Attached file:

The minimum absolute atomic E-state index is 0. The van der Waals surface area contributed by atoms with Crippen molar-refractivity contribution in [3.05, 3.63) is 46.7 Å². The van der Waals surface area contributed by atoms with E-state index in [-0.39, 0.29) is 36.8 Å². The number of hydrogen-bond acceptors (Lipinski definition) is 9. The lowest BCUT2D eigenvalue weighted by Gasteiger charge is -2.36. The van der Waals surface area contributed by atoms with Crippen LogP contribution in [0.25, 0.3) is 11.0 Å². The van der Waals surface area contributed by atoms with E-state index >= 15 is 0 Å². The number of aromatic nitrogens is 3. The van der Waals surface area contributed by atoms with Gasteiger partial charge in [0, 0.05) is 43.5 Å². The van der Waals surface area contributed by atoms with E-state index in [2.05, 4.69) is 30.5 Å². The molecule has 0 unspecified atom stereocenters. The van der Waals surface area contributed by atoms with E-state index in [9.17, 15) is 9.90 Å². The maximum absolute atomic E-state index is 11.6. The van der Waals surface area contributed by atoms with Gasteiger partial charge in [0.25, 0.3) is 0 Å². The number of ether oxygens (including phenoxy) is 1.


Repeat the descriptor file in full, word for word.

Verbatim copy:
The minimum absolute atomic E-state index is 0. The van der Waals surface area contributed by atoms with Crippen molar-refractivity contribution in [3.05, 3.63) is 46.7 Å². The van der Waals surface area contributed by atoms with E-state index in [-0.39, 0.29) is 36.8 Å². The number of hydrogen-bond acceptors (Lipinski definition) is 9. The lowest BCUT2D eigenvalue weighted by Gasteiger charge is -2.36. The van der Waals surface area contributed by atoms with Crippen LogP contribution in [0.25, 0.3) is 11.0 Å². The van der Waals surface area contributed by atoms with E-state index >= 15 is 0 Å². The number of aromatic nitrogens is 3. The van der Waals surface area contributed by atoms with Gasteiger partial charge in [0, 0.05) is 43.5 Å². The van der Waals surface area contributed by atoms with E-state index in [2.05, 4.69) is 30.5 Å². The molecule has 0 unspecified atom stereocenters. The van der Waals surface area contributed by atoms with E-state index in [9.17, 15) is 9.90 Å². The maximum absolute atomic E-state index is 11.6. The van der Waals surface area contributed by atoms with Gasteiger partial charge in [0.25, 0.3) is 0 Å². The number of ether oxygens (including phenoxy) is 1.